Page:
I agree, if the cube was cheaper, I would have gotten one right away! But the whole problem was it cutting into the iMac SE margins... That's why apple couldn't lower the price "enough".Originally posted by Xapplimatic
Looking at the overwealming response to the new iMac, I can't help but wonder if Apple would have had a bigger success with the cube if they had thought to make a high-end iMac out of it by attaching a floating screen to it like today's iMac.. I think it was mostly the price that made it anemic.
you read Geometry wrong, a square has 4 sides, a cube has 6....DNA wrote,
...when I read geometry they said the cube has 4 sides, so one with 8 sides wouldn't really be a cube, right? Unless we're five-dimensional or something...
Just about what I was going to put in. I have torn down an iMac (crt, not lcd screen) to replace a part before. That leads me to believe that it can be done, if needed. Apple doesn't want people getting into the guts of the new iMac, which I can understand. If you did, you could mess it up and if the tech you brought it to noticed, or Apple did, goodbye warranty service. At least for that instance. That is why Apple has a list of user installable parts, things that they have no issue with people doing.Originally posted by tk-421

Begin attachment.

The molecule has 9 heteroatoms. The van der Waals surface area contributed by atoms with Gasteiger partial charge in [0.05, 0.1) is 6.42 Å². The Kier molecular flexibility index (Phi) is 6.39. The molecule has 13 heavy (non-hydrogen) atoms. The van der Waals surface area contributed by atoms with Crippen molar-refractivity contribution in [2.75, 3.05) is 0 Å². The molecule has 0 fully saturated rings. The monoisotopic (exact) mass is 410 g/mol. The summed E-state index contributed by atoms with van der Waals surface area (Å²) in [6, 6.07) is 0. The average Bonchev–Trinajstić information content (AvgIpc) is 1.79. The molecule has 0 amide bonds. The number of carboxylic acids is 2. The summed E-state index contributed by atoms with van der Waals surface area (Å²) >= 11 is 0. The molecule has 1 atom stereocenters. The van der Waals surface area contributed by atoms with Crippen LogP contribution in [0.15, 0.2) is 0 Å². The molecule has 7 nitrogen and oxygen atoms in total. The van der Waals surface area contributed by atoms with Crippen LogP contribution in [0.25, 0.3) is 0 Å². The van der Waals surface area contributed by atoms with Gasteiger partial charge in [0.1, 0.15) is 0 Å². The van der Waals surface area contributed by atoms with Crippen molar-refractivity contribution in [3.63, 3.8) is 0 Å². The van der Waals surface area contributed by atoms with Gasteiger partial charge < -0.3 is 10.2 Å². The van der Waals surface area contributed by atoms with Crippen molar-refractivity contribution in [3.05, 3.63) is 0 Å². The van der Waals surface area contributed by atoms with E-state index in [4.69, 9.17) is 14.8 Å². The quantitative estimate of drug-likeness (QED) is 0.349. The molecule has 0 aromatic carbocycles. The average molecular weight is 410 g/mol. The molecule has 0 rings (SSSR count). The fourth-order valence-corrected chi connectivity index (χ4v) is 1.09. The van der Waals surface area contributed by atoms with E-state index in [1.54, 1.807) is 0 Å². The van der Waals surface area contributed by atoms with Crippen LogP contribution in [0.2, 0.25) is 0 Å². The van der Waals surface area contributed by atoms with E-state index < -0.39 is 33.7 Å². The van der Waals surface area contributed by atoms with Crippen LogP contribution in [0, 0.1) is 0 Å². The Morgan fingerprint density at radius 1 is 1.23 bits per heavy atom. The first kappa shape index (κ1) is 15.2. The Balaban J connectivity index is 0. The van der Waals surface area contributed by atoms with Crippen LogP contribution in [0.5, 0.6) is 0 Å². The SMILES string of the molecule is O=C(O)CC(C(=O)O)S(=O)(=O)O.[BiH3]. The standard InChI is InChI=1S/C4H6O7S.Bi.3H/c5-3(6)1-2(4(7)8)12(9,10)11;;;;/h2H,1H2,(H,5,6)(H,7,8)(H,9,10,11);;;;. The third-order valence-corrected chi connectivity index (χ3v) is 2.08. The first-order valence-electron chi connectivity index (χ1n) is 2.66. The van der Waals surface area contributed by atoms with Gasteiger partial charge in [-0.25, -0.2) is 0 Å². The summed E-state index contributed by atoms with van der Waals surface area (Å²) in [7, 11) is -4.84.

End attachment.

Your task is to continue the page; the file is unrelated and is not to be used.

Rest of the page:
Actually, you can. Underneath the bottom plate, there are 4 more screws. The case flips open to reveal the logic board and internal ram, etc.... I wouldn't go further if you're not Service Tech. though. It gets complicated from there.
A service document has been floating around - and there was a link to it from a MacRumors news article - which described in detail how to open an iMac... the link has since gone dead however.Originally posted by insidesource
I work at an Apple reseller tech and so far there has been no breifing on how to get to the insides but we do know that we are getting a new tool to dettach the neck that connects the LCD Display to the cpu.